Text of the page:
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How Codex helped DIT Peter Marsden tame the workflow on Fantastic Beasts



The on-set digital workflow for Fantastic Beasts and Where to Find Them, Heyday Films/Warner Bros.’ £225m fantasy adventure, directed by David Yates, was supervised by DIT Peter Marsden.

Working closely with Technicolor, which provided an overall dailies, deliverables and DI package to the production, Marsden was responsible for the safe capture and delivery of the ARRIRAW camera original files – emanating from multiple ARRI ALEXA Studio XT and ALEXA XT cameras shooting on the first unit – into post production. Marsden worked in tandem with second unit DIT Mustafa Tyebkhan, which employed identical workflow procedures from multiple ALEXA cameras. The production shot Anamorphic in the ALEXA 4:3 mode (1.33:1 gate /2880 x 2160) for a 2.40:1 extraction in post production.

Marsden started his DIT career in Australia in 2006, and has enjoyed a thriving career ever since. His extensive credit list encompasses independent and major motion pictures, including Skyfall (2012), Mr. Turner (2014), Into The Woods (2014), Gravity (2013), Macbeth (2015) and Miss Peregrine’s Home For Peculiar Children (2016). He is currently working on Darkest Hour, scheduled for release in 2017. All of these productions used Codex recording and workflow systems.

Marsden’s first experience with Codex was on a Spanish production called 14 Days With Victor (2010). “This used a Codex Portable Recorder, which was generally hung around my neck like a Nagra audio recorder, yet was a revolution at the time compared to the huge box recorders previously, which always needed a magliner to cart them around.”

Marsden’s first Codex/ARRI ALEXA experience came on director Mike Leigh’s short film, A Running Jump, commissioned for the 2012 Olympics, using the then brand new ALEXA, fitted with a Codex Onboard M recorder to record the ARRIRAW files.

“As time has progressed Codex’s recording technology has gotten faster and more compact, shrinking from external recording technology to the integrated XR Capture Drives within the camera body today,” says Marsden. “This advance is a great aid to camera crews and productions in general, as all of the cabling and external technology has gone, and the recording capacity has increased. These days, people just don’t think have to think about the recording system now that Codex is inside the camera, which is just the way it should be.”

Fantastic Beasts shot principally at Warner Bros.Studios Leavesden. During production, Codex XR Capture Drives were delivered to Technicolor, which had set up a dailies review and data processing facility in nearby offices on the lot, every lunchtime and every evening on wrap. The Technicolor team included technical operations manager Chema Gomez, and dailies colourist Mel Kangleon.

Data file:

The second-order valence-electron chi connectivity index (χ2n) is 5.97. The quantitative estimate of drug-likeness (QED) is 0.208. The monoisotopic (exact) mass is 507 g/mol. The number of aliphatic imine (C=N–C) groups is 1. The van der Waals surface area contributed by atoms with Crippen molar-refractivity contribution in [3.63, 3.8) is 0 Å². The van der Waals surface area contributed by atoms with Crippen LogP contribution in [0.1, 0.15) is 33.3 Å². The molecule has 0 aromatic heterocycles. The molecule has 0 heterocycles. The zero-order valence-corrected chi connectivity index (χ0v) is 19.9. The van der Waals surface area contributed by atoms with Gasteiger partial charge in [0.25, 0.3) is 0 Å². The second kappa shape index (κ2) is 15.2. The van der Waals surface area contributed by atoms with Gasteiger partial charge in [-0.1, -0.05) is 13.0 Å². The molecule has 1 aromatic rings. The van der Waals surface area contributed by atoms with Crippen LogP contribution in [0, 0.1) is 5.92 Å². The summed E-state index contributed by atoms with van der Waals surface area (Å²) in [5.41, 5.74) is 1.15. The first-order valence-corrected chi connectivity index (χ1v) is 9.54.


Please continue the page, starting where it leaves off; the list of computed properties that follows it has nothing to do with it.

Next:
Using a Codex Thunderbolt Dock and the Codex Virtual File System (VFS) to specify the ARRIRAW files, the Technicolor team performed cloning and QC tasks before archiving to LTO-tape back-ups. With copies made and verified, Technicolor then performed the Anamorphic 2.40:1 extraction, and made the various deliverables for dailies review, editorial and the VFX vendors on the production. Once the necessary copies and checks were complete with verified clones, the Capture Drives were cleared and returned to the DITs on-set ready for recycling into production for the next stage of shooting.

 A single Codex 512GB XR Capture Drive provides around 35 minutes of ARRIRAW Anamorphic capture. Fantastic Beasts used 30 Codex XR Capture Drives, across the first and second units, which Marsden says was more than enough to run an efficient workflow during the normal course of events, and meant there was always enough capacity on a big day of shooting.

Technicolor implemented a ‘best-light’ LUT on-set, and the results of any on-set grading, using Pomfort Live Grade, were parsed as a CDL on a USB drive and relinked to the material once it reached the Technicolor near-set team.

The overall effect of the workflow set-up allowed the director, DP Philippe Rousselot AFC ASC and crew to review dailies on the same day if required, in a calibrated and colour-controlled environment. This gave them the assurance that they were seeing an accurate representation of the film’s aesthetic and style, created by Rousselot during production, and the opportunity to observe and correct any potential mismatches in the live action and VFX takes before the main DI started.

 “There are so many different devices that you can use with digital cinematography cameras these days, that you always go with the ones which are reliable,” says Marsden. “Whatever the production the safe and fast transfer of data from set-to-post is the top priority, and Codex delivers a fast, reliable and streamlined camera-to-post workflow. The technology is very discreet and just works – simple as that really. We can all just get on and do our jobs without worry or distraction.”

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